In the beginning of the 20th century, dancers in Europe and America founded an alternative to classical ballet. It was originally developed both as a “sister genre” with a lot of the elements lent from classical ballet, but at the same time it was a contradiction. Where the classical ballet was filled with strict rules, control, precision, and girls breaking their feet when going “en pointe”, modern was just as challenging in its own way. The modern dance was more focused on self-expression, rather than the perfection of technique.
The idea of a freer kind of dance, with newer music and movements inspired by exotic sources, was to talk more to the audience. There are no rules to the modern dance, which means the choreographers are of course less limited, and allowed to express emotions through steps and movements that people in the early 1900s considered inappropriate.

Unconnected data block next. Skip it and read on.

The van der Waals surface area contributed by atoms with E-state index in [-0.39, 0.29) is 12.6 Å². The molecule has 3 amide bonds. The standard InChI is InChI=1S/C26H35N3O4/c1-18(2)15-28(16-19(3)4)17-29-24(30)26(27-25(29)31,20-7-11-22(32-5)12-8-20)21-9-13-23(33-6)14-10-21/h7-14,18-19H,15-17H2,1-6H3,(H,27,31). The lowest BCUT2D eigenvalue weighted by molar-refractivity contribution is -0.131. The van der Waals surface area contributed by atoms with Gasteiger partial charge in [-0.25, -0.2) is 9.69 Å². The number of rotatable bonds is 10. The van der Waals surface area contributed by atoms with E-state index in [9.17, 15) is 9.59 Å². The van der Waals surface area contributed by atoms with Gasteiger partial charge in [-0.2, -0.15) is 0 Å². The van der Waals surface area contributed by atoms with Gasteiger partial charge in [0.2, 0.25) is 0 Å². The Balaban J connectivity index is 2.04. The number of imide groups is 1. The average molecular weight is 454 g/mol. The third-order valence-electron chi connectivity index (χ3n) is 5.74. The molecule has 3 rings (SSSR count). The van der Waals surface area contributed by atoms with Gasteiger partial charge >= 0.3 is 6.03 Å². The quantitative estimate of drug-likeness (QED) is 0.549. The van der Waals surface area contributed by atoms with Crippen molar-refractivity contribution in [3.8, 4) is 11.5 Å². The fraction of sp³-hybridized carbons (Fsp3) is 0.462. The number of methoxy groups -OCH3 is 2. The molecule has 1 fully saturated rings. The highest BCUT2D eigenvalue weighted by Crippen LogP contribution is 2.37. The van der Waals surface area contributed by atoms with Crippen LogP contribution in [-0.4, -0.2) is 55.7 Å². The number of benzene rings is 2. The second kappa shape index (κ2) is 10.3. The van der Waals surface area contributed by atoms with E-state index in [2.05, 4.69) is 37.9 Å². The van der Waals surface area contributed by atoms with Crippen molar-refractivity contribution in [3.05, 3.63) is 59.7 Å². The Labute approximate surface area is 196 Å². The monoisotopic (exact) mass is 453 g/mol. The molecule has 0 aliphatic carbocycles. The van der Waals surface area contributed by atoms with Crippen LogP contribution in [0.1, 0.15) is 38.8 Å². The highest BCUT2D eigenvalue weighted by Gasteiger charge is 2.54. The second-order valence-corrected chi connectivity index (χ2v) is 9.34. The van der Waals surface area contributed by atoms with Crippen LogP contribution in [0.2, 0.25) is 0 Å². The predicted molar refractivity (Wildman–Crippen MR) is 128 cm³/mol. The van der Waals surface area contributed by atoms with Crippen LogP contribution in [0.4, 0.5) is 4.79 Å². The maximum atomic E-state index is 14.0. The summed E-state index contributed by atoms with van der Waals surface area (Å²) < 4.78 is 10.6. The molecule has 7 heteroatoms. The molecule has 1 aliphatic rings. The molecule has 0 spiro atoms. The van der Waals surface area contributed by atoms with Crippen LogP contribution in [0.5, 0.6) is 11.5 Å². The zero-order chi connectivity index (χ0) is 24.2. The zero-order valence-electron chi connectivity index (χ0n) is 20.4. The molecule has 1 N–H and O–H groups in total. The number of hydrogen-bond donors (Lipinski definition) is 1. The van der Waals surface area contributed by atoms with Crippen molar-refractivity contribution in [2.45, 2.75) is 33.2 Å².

In the 1930s under the Great Depression, the modern dancers used the misery, as an inspiration to their shows. The feelings they expressed was something the audience could relate to, and in those days the modern dance was mentioned and accepted.
But people forget easily, and after the economic crisis had passed the dancers and the shows were almost as invisible as before. It wasn’t before the seventies the modern dance was established in the same way as classical, with institutions and schools offering classes. And for the first time the modern dance was performed in the western world on real stages!
This was the beginning of the modern genre as we know it. Now there are modern companies with their own theaters and small scenes, and it is fully a part of the dance culture. But still, at least in Denmark, the government don’t bless the modern scenes with the same amount of financial aid as the classical ballet theaters, but it’s going in the right direction. Actually we find it very hard thinking that it is no more than 100 years ago this genre was just an underground entertainment for a few rebellious dancers.